Kazuya, the quintessence of natural agriculture
When it comes to tea, connoisseurs sometimes consider organically grown teas to be of lesser gustatory interest than conventional teas. Yet, to ensure a more sustainable and responsible future, it is crucial to adopt more environmentally-friendly solutions.
Fortunately, some producers in Kyushu are determined to change the image of organic farming, offering exceptional teas that go even further by doing without organic pesticides! Thanks to their understanding of the ecosystem and their mastery of natural agriculture, the line between conventional and organic farming has never been so tenuous.
To convince you of this, I invite you to discover the exceptional competition sencha from Saga prefecture, KAZUYA.
Cultivars and their aromatic influence
In Japan, tea growers mainly use cuttings, i.e. "cloned" tea plants, to produce teas that meet the desired aromatic or botanical criteria. A group of tea plants cloned from a common parent tea plant is known as a "cultivar": in the world of wine, it is known as a "cépage," which means grape variety in French.
The most popular cultivar is undoubtedly Yabukita: first registered in 1956, it now accounts for over 90% of the tea bushes grown in Japan. Its exceptional adaptability and resistance to cold have made it popular with growers. Teas made from this cultivar are generally slightly bitter, with a light umami flavor.
Older than Yabukita, the Asatsuyu cultivar offers a milder, umami flavor profile. It's sometimes called "natural gyokuro", thanks to the beautiful green color of its liquors and its powerful aroma.
Tasting Kazuya organic competition sencha
Kazuya is a first-harvest organic sencha produced by Tsuru-san in Chigiriyama, Saga prefecture, Kyushu. He is one of four farmers in Kyushu producing tea without the use of any pesticides, and in 2017 received certification as a special agricultural product from Saga Prefecture.
Kazuya is a cross between the Asatsuyu and Yabukita cultivars, which in theory could give it an aroma profile close to Saemidori, i.e. quite mild.
The first thing I noticed is the bouquet: beautiful, fine quality needles, with a gradation ranging from olive green to chrome green.
For this sencha tasting, I used a terracotta kyusu. I ensured that it is warmed with hot, low-mineral water, as well as the Japanese ceramic cup that will hold the Kazuya liqueur.
I poured 4 grams of Kazuya sencha, to take full advantage of its aromatic palette, with water at 60C degrees, for 2 minutes, to minimize the development of bitterness.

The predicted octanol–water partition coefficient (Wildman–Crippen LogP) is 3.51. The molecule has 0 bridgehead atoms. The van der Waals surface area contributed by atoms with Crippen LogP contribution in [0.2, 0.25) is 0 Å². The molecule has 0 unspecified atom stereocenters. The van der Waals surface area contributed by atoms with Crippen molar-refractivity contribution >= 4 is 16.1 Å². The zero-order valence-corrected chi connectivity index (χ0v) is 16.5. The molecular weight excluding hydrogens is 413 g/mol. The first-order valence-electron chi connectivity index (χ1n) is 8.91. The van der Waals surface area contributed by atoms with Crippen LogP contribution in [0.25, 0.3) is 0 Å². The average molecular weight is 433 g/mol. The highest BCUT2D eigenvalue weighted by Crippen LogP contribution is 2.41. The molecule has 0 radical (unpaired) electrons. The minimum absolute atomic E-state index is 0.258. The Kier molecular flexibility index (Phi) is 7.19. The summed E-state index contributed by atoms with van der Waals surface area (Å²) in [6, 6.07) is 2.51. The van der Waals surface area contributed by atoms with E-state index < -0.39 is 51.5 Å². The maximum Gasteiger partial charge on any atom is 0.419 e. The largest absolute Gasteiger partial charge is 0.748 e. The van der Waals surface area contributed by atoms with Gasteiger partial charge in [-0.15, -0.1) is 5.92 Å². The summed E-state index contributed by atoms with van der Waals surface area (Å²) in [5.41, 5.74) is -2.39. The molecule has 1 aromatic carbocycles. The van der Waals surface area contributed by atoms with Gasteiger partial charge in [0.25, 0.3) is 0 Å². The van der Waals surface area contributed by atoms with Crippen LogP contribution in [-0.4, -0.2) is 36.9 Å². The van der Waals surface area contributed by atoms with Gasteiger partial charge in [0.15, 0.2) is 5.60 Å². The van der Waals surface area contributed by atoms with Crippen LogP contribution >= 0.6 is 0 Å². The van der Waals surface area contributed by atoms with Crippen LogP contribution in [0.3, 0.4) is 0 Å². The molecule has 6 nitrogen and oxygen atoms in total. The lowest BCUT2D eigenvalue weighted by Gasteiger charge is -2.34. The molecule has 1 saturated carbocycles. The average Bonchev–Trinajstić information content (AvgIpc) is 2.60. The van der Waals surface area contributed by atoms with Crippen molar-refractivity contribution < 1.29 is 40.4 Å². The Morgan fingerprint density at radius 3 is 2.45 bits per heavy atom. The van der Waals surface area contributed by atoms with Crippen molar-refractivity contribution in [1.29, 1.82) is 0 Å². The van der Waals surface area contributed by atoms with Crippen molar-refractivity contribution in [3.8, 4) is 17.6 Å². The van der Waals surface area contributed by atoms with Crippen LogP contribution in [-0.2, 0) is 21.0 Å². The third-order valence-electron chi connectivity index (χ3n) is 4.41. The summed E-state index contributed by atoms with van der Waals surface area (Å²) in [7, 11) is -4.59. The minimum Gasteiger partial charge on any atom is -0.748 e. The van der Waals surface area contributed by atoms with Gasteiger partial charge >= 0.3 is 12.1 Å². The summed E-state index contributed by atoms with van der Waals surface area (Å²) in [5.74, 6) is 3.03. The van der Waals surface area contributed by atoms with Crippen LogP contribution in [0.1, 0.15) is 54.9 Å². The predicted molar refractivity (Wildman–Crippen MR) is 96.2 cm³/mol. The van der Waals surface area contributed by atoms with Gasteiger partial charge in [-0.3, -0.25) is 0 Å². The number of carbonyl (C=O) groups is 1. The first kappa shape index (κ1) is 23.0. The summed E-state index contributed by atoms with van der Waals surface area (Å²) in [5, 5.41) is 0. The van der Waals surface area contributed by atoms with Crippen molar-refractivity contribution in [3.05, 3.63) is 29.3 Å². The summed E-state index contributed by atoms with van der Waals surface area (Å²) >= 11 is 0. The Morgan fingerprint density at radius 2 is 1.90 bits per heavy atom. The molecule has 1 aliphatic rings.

Once infused, the fresh, even leaves opened gently. On the nose, they gave off vegetal scents of fresh vegetables and herbs, and iodized scents reminiscent of white fish flesh.
Visually, the liqueur was close to topaz yellow in color, with light green highlights, and was quite clear. A very slight amount of tea flakes were perceptible, which is quite rare for a tea from the Asatsuyu cultivar.
Finally, won over by the presentation, I tasted the Kazuya: the complexity of this tea astounded me with its exceptional character.
The powerful herbal aromas hit me with a pronounced bitterness. Notes of fresh herbs and cooked greens, reminiscent of collards, then gave way to a powerful tidal wave of umami, and even a salty sensation, with notes reminiscent of salt-cured fish. Once the wave was broken, a sweet note of honey subtly emerged, quite persistent...
The full-bodied liqueur had a full, velvety mouthfeel. Its powdery texture kept it supple, essential to maintaining the flavor balance of this generous tea.
I continued my tasting with a second infusion: here, the liqueur took on a decidedly greener hue, close to canary yellow.
This time, the tea's sweetness came through more quickly than with the first infusion. Kazuya's bitterness and sweetness were now harmoniously intertwined, offering a surprisingly elegant waltz of flavors. As the umami and marine aromas lost their power, the cabbage notes were now more present for an overall more vegetal sensation. The liqueur became smoother and more full-bodied, giving even greater strength to the honeyed final note, which this time had a notable length on the palate.
A third infusion offered a rounder, sweeter experience, with a discreet touch of umami. The pleasantly creamy, powdery texture and honeyed notes brought the experience to a very tasty conclusion.
Kazuya is an expansive, memorable, and generous sencha with four different flavors and a wide range of aromatic notes, giving it an extraordinary character.
How to brew Kazuya sencha?
Kazuya is a tea with a strong aroma and a slight bitterness. To achieve a satisfactory balance between the different flavors this sencha offers, it is best to brew it at a lower temperature (60°C).
Preparation according to Tsuru-san's method (for two people):
Pour 8 grams of tea leaves into a teapot, preferably a kyusu.
Heat 180 ml water to between 60 and 70°C, then pour into the teapot. Steep for 2 minutes. Pour successively into each cup and enjoy.
For a second infusion, brew at 70 degrees for 1 minute. For a third infusion, brew at 80 degrees for 30 seconds.